British SAS selection is reputed to be among the toughest in the world with an average pass rate of 10% to as low as 3-4% in the 90’s, in some cases in the late 60’s no one passed SAS selection. My respect to the British for creating what is possibly the most lethal feared and innovative Special Forces unit in the world that become an example for other SF units to follow.

* SBS refers to Special Boat Service, SAS refers to Special Air Service while SRR refers to Special Reconnaissance Regiment


Assault Rifles / Carbines

Portuguese Army new Assault Rifle: SCAR-L in 5,56x45mm



Exercito Portugues substitui a espingarda automatica G3

On the 20th February 2019, FN Herstal was awarded a major contract for thousands of assault rifles,  by NATO’s Support & Procurement Agency (NSPA) on behalf of the Portuguese Army.  The contract is for the 5.56x45mm  caliber FN SCAR L assault rifles. Included in this contrat, FN will also supply other guns, namely the FN40GL grenade launchers, MINIMI 5.56 and 7.62 Mk3 light and medium machine guns respectively, and the designated Marksman Rifle SCAR-H in 7,62x51mm.

C57I5366 4 640x427 - Portuguese Army new Assault Rifle: SCAR-L in 5,56x45mm

The NSPA, is the main logistics and procurement agency of NATO and is able to handle and support procurement for member nations. NSPA described the contract as a ‘major milestone’ for the agency. The contract was signed by FN’s sales director and NSPA General Manager.

NSPA made a short statement:

“NSPA awarded today a contract to Belgium-based FN Herstal, one of the world’s leading designers and manufacturers of small caliber weapons. This is for the Agency a major contract to produce FN SCAR® assault rifles and FN MINIMI® machine guns as new standard issue weapons for the Portuguese Army’s.

The contract includes the manufacture and supply of 5.56mm and 7.62mm NATO caliber FN SCAR® assault rifles, FN40GL grenade launchers, MINIMI® 5.56 and 7.62 Mk3 Tactical light machine guns, and all related accessories.

The Portuguese Army’s standard issue service rifle is currently a Portuguese license produced variant of the Heckler & Koch G3, while the MG3 and HK21 are used in the General Purpose and Light Machine Gun purpose. The exact size of this new contract and its worth have not yet been announced, but In 2017, when the program was released, the acquisition called for 11 000 assault rifles in 5.56x45mm. The value of this weapons package procurement would be €42.8 million ($50.3 million).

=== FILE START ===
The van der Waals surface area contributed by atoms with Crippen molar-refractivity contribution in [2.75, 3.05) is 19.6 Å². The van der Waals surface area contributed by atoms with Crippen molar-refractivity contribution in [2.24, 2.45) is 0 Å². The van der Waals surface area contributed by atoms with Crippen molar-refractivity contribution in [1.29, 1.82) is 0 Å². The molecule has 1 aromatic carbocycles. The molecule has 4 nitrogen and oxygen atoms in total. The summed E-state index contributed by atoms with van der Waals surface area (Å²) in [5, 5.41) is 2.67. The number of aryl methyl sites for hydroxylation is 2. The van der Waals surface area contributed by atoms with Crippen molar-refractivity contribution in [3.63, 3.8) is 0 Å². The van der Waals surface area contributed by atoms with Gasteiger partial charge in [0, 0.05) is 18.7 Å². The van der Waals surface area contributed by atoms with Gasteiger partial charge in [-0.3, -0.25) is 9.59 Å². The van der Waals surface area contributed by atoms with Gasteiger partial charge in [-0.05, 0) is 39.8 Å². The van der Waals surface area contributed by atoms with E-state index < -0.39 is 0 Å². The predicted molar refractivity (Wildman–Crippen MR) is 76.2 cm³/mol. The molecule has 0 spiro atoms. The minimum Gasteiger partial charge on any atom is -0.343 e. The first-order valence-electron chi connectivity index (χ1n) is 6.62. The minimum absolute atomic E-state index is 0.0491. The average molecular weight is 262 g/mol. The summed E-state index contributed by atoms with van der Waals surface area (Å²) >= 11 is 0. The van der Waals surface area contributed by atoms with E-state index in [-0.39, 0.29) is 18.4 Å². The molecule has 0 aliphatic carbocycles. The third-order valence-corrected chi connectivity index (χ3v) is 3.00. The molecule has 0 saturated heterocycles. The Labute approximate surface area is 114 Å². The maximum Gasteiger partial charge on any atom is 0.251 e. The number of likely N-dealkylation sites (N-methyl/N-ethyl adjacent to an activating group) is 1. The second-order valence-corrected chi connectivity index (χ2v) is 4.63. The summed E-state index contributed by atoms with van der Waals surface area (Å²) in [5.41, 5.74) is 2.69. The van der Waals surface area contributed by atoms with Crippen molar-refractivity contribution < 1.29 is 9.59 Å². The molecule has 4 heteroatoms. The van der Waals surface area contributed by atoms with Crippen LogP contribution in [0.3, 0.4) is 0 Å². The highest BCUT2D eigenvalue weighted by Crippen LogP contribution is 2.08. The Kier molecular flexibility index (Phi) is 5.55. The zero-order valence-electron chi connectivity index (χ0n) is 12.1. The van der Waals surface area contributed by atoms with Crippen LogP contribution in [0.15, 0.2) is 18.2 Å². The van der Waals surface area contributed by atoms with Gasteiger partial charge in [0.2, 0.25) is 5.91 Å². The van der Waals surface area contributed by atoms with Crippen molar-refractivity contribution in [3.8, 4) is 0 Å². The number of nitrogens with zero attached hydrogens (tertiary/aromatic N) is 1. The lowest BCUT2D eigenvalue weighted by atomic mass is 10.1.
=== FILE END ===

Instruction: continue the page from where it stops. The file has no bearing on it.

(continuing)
This is a major acquisition for the Portuguese Army as the old G3 Battle Rifles are outdated, even in its class, and are obvious not adequate for the assault role. This purchase does not only manage to replace the G3 Battle rifle with one of the best current assault rifles, if not the best, but it will allow that the Portuguese Army to change the fire dynamics of it´s small units, increasing firepower and combat capabilities and being able to have more Hit probability on the enemy.

C57I5761 3 640x461 - Portuguese Army new Assault Rifle: SCAR-L in 5,56x45mm

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Training and selection

The Murph Challenge Workout



the murph challenge - The Murph Challenge Workout

Special operations operators are well beyond professional athletes. SFO’s are in extreme physical conditions. they are prepared to react instantly, in defense of our county. One SFO stands out to me. Lieutenant Michael P. Murphy, Navy Seal. No, I never had the supreme honor of meeting the man, but I have read and followed every piece of information I could find on him. “Lt Murphy” became a Navy Seal in July 2002. After several if not numerous mission combating terrorism, Lt. Micheal P. Murphy was surrounded by Taliban soldiers, along with his three other Navy Seals.

“Murphy was killed on 28 June 2005 after he left his cover position and went to a clearing away from the mountains, exposing himself to a hail of gunfire in order to get a clear signal to contact headquarters for relaying the dire situation and requesting immediate support for his team. He dropped the satellite phone after being shot multiple times but picked the phone back up and finished the call. While being shot, he signed off saying- “Thank You”, then continued fighting from his exposed position until he died from his wounds.” Michael P. Murphy – Wikipedia

Lt. Murphy left behind a legacy of honor and fitness and preparedness that many strive to archive. Lt. Murphy called this workout Body Armour, after his death, the workout was renamed The Murph Challenge.

  • A 1-mile run.
  • Then 100 pull-ups.
  • Then 200 pushups.
  • Then 300 squats.
  • And ANOTHER 1-mile run.

I’m not saying professional athletes couldn’t do it, but Lt Murphy did this for fun.

That being said, I once met an SFO, in Hampton, VA. He was in his late fifties and ran alongside our platoon one morning during pt. , We finished a five-mile run, and he turned to us, and said… that’s it? cmon let’s do it again. The Master Chief was about 6′1 looked like he weighed about 220. It wasn’t until afterward, When I asked him, what was his weight, and almost fell out learning he was 185.